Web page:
‘My own heart let me more have pity on’ by Gerard Manley Hopkins is a two stanza poem that is separated into one set of eight lines and one of six. Even though the poem is split into two, it still takes the form of a sonnet. The rhyme scheme is also distinctively sonnet-like. The first stanza rhymes: ABBAABBA and the second: CDCDC. This connects it to a traditional Italian, or Petrarchan sonnet which is noted for the same arrangement of end rhymes.
In regards to meter, the poem diverges slightly. The majority of the lines follow a pattern of iambic pentameter, but not all. This means that most of the lines contain five sets of two lines, the first of which is unstressed and the second stressed. There are moments, such as in the first line, in which extra syllables are added to the lines. These lines and in particular the extra words become more important than the surrounding, structured lines.
For example, the second to last line of the poem, “’s not wrung, see you: unforeseen times rather— as skies.” These lines depict the mental space the speaker is determined to occupy. Manley’s choice to end the line with the words “as skies” opens up the space, within the reader’s mind as well as physically on the page. The whole depictions seem somewhat idealized, somewhat up in the sky.
The mood of the text alternates between uplifting and depressing, just like the speaker’s own thoughts. The cycle of thought which takes the speaker from hope quickly to despair is represented by his fluctuating ability to accept happiness. It is thought that this piece, as well as a number of others written around this period, were inspired by the poet’s own mental and emotional troubles and his religious convictions. The poem was written in Dublin, Ireland in 1885.
Summary of My own heart let me more have pity on
The poem begins with the speaker asking his own heart and soul to have pity on him. He has felt helpless and hopeless for a long time and is ready to rid himself of his “tormented mind.” The speaker is looking for a new way of thinking, one that allows for self-pity and comfort. He compares his previous inability to find comfort in a blind person’s search for light or water.
In the second stanza, he outlines the fact that any hope or love he’s going to receive will come from God. It is only God who has the ability to control the outcomes of the world and the speaker’s going to let that fact guide him. The poem ends on a very hopeful note with the depiction of a sky, lit up between mountains.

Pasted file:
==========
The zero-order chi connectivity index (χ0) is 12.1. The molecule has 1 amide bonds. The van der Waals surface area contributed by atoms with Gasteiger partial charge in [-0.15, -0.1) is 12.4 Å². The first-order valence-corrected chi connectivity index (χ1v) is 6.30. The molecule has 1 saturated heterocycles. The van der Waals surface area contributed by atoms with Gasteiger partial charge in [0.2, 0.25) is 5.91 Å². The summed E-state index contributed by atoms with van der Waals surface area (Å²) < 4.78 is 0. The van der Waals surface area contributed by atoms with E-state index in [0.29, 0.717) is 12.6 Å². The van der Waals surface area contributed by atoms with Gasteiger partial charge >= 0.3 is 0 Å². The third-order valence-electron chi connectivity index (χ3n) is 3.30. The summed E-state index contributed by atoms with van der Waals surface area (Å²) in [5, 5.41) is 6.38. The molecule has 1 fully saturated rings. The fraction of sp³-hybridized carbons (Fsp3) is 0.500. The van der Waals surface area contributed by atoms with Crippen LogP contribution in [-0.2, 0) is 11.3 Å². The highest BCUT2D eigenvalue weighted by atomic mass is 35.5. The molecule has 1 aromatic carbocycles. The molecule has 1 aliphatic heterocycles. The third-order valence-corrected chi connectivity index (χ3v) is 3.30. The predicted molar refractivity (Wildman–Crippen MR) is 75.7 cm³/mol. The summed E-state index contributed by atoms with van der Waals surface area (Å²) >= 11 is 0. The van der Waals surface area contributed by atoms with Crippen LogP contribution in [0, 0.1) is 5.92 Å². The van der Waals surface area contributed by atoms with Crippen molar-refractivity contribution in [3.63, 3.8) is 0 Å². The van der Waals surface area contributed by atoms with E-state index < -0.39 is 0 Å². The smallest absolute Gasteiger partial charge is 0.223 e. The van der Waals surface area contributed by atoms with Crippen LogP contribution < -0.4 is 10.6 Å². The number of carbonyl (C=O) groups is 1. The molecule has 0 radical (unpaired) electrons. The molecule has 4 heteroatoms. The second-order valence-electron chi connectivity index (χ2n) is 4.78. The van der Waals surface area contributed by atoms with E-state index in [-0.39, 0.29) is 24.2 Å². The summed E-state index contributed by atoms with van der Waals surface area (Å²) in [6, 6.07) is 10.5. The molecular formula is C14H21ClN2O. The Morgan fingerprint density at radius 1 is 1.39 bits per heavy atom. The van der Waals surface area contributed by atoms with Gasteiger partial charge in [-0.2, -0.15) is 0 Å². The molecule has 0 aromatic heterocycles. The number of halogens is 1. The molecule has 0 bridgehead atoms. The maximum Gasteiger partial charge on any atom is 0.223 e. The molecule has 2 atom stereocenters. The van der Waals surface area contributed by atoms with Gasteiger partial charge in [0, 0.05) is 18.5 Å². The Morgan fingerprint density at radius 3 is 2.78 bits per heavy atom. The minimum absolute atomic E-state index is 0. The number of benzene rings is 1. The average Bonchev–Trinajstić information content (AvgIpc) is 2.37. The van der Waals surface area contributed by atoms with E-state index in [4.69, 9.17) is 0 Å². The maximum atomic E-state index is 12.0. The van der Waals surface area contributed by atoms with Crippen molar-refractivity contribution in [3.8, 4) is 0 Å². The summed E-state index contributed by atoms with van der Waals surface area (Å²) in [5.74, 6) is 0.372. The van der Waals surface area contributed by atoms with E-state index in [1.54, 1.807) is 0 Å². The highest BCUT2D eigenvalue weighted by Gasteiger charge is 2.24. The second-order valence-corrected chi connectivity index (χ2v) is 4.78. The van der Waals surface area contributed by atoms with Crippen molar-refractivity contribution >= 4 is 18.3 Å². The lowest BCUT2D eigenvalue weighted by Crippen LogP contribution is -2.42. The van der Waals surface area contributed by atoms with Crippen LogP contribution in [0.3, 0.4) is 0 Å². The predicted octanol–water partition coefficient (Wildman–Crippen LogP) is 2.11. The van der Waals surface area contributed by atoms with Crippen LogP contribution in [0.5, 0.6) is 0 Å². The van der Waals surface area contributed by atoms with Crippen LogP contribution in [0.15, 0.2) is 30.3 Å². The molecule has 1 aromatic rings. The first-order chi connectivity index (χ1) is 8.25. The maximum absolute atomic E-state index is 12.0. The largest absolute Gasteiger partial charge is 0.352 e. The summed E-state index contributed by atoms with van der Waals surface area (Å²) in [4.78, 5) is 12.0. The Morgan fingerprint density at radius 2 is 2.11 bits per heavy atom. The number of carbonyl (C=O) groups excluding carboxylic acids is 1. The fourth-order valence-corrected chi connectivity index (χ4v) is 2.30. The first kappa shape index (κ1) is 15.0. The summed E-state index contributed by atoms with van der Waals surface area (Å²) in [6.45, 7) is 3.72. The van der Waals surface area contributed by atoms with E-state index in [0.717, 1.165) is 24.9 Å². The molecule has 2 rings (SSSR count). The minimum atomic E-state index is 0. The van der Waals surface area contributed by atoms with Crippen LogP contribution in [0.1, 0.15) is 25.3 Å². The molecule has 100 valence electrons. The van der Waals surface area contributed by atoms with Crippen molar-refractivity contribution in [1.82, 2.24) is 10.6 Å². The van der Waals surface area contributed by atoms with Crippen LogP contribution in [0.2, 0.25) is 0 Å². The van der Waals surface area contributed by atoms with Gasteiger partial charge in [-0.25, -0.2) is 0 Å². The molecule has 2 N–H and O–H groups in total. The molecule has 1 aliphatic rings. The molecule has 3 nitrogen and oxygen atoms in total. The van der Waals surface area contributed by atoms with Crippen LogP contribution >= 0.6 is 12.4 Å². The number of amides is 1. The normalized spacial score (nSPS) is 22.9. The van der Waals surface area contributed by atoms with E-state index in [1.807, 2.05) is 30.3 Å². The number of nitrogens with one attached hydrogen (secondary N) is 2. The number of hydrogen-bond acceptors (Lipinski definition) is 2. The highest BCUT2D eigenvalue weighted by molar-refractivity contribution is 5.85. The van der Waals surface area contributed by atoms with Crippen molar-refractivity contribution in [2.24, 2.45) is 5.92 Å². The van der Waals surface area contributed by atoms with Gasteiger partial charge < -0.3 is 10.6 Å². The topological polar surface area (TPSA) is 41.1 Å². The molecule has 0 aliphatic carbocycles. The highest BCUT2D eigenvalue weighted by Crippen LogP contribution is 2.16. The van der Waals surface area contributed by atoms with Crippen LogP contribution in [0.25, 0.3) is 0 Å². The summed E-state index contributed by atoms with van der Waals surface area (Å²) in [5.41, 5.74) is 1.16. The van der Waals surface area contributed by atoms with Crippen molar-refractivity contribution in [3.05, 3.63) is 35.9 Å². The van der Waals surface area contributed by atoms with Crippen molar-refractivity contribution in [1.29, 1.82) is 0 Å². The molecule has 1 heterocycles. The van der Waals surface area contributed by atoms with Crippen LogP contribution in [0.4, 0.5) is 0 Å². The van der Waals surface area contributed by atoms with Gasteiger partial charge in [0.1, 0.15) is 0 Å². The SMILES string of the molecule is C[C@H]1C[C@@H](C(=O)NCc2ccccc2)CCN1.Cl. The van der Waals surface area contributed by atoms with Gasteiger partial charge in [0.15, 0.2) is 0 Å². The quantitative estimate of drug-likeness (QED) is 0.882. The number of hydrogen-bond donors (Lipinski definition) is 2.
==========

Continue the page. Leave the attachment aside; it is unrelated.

Analysis of My own heart let me more have pity on
My own heart let me more have pity on; let
Me live to my sad self hereafter kind,
Charitable; not live this tormented mind
With this tormented mind tormenting yet.
I cast for comfort I can no more get
By groping round my comfortless, than blind
Eyes in their dark can day or thirst can find
Thirst’s all-in-all in all a world of wet.
In the first stanza of this piece, the speaker begins by utilizing the line that would later become the default title. He is speaking directly to his own being and in this instance, his heart. He pleads with it, asking that he be allowed a little more pity for himself. The speaker is seeking a more charitable opinion of himself and knows that it begins with treating himself better. His mental state has been rocky and now he’s ready to be “kind” to his “sad self hereafter,” or from now on.
From this point forward he resolves to be “Charitable” and not indulge the tortures of his own mind any longer. The word “torment” is used three times in these two lines. The repetition references the endless cycle of internalized belief. He is in a pattern of self-loathing that torments his already tormented mind.
Up until this point when the speaker “cast” out within his mind for “comfort” there was nothing there. He was barren of pity or understanding for himself. Hopkins uses a metaphor comparing himself to a blind person who is unable to find “day” or satisfy their “thirst” in the dark.
Soul, self; come, poor Jackself, I do advise
You, jaded, let be; call off thoughts awhile
Elsewhere; leave comfort root-room; let joy size
At God knows when to God knows what; whose smile
‘s not wrung, see you; unforeseen times rather — as skies
Betweenpie mountains — lights a lovely mile.
In the second stanza, which contains six lines, the speaker continues to direct the lines at himself. He speaks directly to his soul, asking that it “call off” the bad thoughts for “awhile.” The speaker is trying to reason with himself and carve out a place within his own mind that is safe from the torment. If he is able to find a small bit of space within himself, he will let joy in.
He hopes to take his joy from God and the fact that he knows “what” and “when.” God is in control of the world. Perhaps this fact will alleviate some of the pressure he feels. In the final lines, the speaker leaves off with an optimistic image. Hopkins depicts light, as seen between mountains, lifting up the speaker’s spirits and lighting up “a lovely mile.” This is the path the speaker hopes to walk in the future. It is idealized, pure, and hopeful.